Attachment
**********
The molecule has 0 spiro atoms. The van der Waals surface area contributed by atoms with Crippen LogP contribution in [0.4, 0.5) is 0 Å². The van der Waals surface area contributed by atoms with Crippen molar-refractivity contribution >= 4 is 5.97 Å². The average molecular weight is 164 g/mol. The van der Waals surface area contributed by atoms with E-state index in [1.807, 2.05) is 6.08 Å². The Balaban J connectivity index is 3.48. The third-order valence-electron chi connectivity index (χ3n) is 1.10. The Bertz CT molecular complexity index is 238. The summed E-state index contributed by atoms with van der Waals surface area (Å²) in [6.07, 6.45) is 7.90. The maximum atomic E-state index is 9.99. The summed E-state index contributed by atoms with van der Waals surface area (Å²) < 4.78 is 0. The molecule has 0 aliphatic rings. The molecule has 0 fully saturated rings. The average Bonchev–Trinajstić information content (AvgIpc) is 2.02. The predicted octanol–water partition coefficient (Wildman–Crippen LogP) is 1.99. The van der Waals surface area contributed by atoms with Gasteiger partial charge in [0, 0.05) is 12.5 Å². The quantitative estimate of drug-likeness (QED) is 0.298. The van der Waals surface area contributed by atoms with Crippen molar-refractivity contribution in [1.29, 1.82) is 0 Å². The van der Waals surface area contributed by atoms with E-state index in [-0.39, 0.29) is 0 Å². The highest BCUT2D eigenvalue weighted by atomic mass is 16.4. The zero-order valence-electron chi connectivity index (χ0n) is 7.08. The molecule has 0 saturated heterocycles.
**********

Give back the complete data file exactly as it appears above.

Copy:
The molecule has 0 spiro atoms. The van der Waals surface area contributed by atoms with Crippen LogP contribution in [0.4, 0.5) is 0 Å². The van der Waals surface area contributed by atoms with Crippen molar-refractivity contribution >= 4 is 5.97 Å². The average molecular weight is 164 g/mol. The van der Waals surface area contributed by atoms with E-state index in [1.807, 2.05) is 6.08 Å². The Balaban J connectivity index is 3.48. The third-order valence-electron chi connectivity index (χ3n) is 1.10. The Bertz CT molecular complexity index is 238. The summed E-state index contributed by atoms with van der Waals surface area (Å²) in [6.07, 6.45) is 7.90. The maximum atomic E-state index is 9.99. The summed E-state index contributed by atoms with van der Waals surface area (Å²) < 4.78 is 0. The molecule has 0 aliphatic rings. The molecule has 0 fully saturated rings. The average Bonchev–Trinajstić information content (AvgIpc) is 2.02. The predicted octanol–water partition coefficient (Wildman–Crippen LogP) is 1.99. The van der Waals surface area contributed by atoms with Gasteiger partial charge in [0, 0.05) is 12.5 Å². The quantitative estimate of drug-likeness (QED) is 0.298. The van der Waals surface area contributed by atoms with Crippen molar-refractivity contribution in [1.29, 1.82) is 0 Å². The van der Waals surface area contributed by atoms with E-state index in [-0.39, 0.29) is 0 Å². The highest BCUT2D eigenvalue weighted by atomic mass is 16.4. The zero-order valence-electron chi connectivity index (χ0n) is 7.08. The molecule has 0 saturated heterocycles.